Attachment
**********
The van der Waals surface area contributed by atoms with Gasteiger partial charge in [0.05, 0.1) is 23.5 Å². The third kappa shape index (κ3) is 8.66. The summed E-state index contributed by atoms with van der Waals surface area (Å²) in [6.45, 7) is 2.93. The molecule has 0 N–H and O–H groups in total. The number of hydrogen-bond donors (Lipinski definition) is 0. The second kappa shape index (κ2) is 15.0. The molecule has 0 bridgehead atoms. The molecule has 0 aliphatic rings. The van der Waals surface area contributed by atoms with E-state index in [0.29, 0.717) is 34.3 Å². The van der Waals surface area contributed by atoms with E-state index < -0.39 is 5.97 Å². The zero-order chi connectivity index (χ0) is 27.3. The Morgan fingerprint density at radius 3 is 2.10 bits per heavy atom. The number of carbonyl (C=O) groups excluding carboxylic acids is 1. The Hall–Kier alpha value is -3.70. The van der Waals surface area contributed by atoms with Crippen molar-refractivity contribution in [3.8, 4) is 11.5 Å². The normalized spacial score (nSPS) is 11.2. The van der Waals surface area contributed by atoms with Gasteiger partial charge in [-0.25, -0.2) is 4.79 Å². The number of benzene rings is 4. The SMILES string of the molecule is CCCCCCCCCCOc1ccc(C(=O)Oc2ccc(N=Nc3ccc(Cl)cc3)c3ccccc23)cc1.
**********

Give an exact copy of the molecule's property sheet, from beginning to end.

The van der Waals surface area contributed by atoms with Gasteiger partial charge in [0.05, 0.1) is 23.5 Å². The third kappa shape index (κ3) is 8.66. The summed E-state index contributed by atoms with van der Waals surface area (Å²) in [6.45, 7) is 2.93. The molecule has 0 N–H and O–H groups in total. The number of hydrogen-bond donors (Lipinski definition) is 0. The second kappa shape index (κ2) is 15.0. The molecule has 0 bridgehead atoms. The molecule has 0 aliphatic rings. The van der Waals surface area contributed by atoms with E-state index in [0.29, 0.717) is 34.3 Å². The van der Waals surface area contributed by atoms with E-state index < -0.39 is 5.97 Å². The zero-order chi connectivity index (χ0) is 27.3. The Morgan fingerprint density at radius 3 is 2.10 bits per heavy atom. The number of carbonyl (C=O) groups excluding carboxylic acids is 1. The Hall–Kier alpha value is -3.70. The van der Waals surface area contributed by atoms with Crippen molar-refractivity contribution in [3.8, 4) is 11.5 Å². The normalized spacial score (nSPS) is 11.2. The van der Waals surface area contributed by atoms with Gasteiger partial charge in [-0.25, -0.2) is 4.79 Å². The number of benzene rings is 4. The SMILES string of the molecule is CCCCCCCCCCOc1ccc(C(=O)Oc2ccc(N=Nc3ccc(Cl)cc3)c3ccccc23)cc1.